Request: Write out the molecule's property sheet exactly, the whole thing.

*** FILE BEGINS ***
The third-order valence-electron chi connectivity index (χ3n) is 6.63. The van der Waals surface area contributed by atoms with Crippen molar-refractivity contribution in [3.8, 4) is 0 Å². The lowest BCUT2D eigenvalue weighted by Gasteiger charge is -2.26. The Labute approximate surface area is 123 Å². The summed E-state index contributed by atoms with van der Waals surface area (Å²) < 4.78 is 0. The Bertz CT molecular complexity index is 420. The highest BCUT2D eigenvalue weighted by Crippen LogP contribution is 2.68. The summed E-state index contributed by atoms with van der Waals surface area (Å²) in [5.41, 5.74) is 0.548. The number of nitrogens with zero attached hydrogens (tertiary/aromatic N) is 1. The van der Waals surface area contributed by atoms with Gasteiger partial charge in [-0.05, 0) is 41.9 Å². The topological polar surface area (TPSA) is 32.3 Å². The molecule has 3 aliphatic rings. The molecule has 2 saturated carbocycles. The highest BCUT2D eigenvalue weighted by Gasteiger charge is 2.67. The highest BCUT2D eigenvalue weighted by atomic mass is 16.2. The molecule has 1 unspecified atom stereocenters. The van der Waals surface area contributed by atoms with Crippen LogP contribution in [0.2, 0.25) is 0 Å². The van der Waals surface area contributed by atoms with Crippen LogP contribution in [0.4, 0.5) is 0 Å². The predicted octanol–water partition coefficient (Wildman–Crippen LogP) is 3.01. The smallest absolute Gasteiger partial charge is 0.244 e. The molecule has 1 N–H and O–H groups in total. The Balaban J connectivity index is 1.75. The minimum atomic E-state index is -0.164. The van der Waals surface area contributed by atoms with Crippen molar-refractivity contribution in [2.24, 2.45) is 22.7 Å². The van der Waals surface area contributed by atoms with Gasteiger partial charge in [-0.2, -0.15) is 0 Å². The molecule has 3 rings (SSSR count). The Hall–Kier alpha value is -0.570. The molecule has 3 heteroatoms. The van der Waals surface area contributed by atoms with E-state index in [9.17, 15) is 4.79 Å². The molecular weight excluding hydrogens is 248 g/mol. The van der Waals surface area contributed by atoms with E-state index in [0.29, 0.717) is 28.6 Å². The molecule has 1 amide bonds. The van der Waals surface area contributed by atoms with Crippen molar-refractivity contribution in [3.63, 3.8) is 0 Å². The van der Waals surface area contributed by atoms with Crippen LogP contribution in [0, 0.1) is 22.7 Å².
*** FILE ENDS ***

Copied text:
The third-order valence-electron chi connectivity index (χ3n) is 6.63. The van der Waals surface area contributed by atoms with Crippen molar-refractivity contribution in [3.8, 4) is 0 Å². The lowest BCUT2D eigenvalue weighted by Gasteiger charge is -2.26. The Labute approximate surface area is 123 Å². The summed E-state index contributed by atoms with van der Waals surface area (Å²) < 4.78 is 0. The Bertz CT molecular complexity index is 420. The highest BCUT2D eigenvalue weighted by Crippen LogP contribution is 2.68. The summed E-state index contributed by atoms with van der Waals surface area (Å²) in [5.41, 5.74) is 0.548. The number of nitrogens with zero attached hydrogens (tertiary/aromatic N) is 1. The van der Waals surface area contributed by atoms with Gasteiger partial charge in [-0.05, 0) is 41.9 Å². The topological polar surface area (TPSA) is 32.3 Å². The molecule has 3 aliphatic rings. The molecule has 2 saturated carbocycles. The highest BCUT2D eigenvalue weighted by Gasteiger charge is 2.67. The highest BCUT2D eigenvalue weighted by atomic mass is 16.2. The molecule has 1 unspecified atom stereocenters. The van der Waals surface area contributed by atoms with Crippen LogP contribution in [0.2, 0.25) is 0 Å². The van der Waals surface area contributed by atoms with Crippen LogP contribution in [0.4, 0.5) is 0 Å². The predicted octanol–water partition coefficient (Wildman–Crippen LogP) is 3.01. The smallest absolute Gasteiger partial charge is 0.244 e. The molecule has 1 N–H and O–H groups in total. The Balaban J connectivity index is 1.75. The minimum atomic E-state index is -0.164. The van der Waals surface area contributed by atoms with Crippen molar-refractivity contribution in [2.24, 2.45) is 22.7 Å². The van der Waals surface area contributed by atoms with Gasteiger partial charge in [-0.2, -0.15) is 0 Å². The molecule has 3 rings (SSSR count). The Hall–Kier alpha value is -0.570. The molecule has 3 heteroatoms. The van der Waals surface area contributed by atoms with E-state index in [9.17, 15) is 4.79 Å². The molecular weight excluding hydrogens is 248 g/mol. The van der Waals surface area contributed by atoms with E-state index in [0.29, 0.717) is 28.6 Å². The molecule has 1 amide bonds. The van der Waals surface area contributed by atoms with Crippen molar-refractivity contribution in [3.63, 3.8) is 0 Å². The van der Waals surface area contributed by atoms with Crippen LogP contribution in [0, 0.1) is 22.7 Å².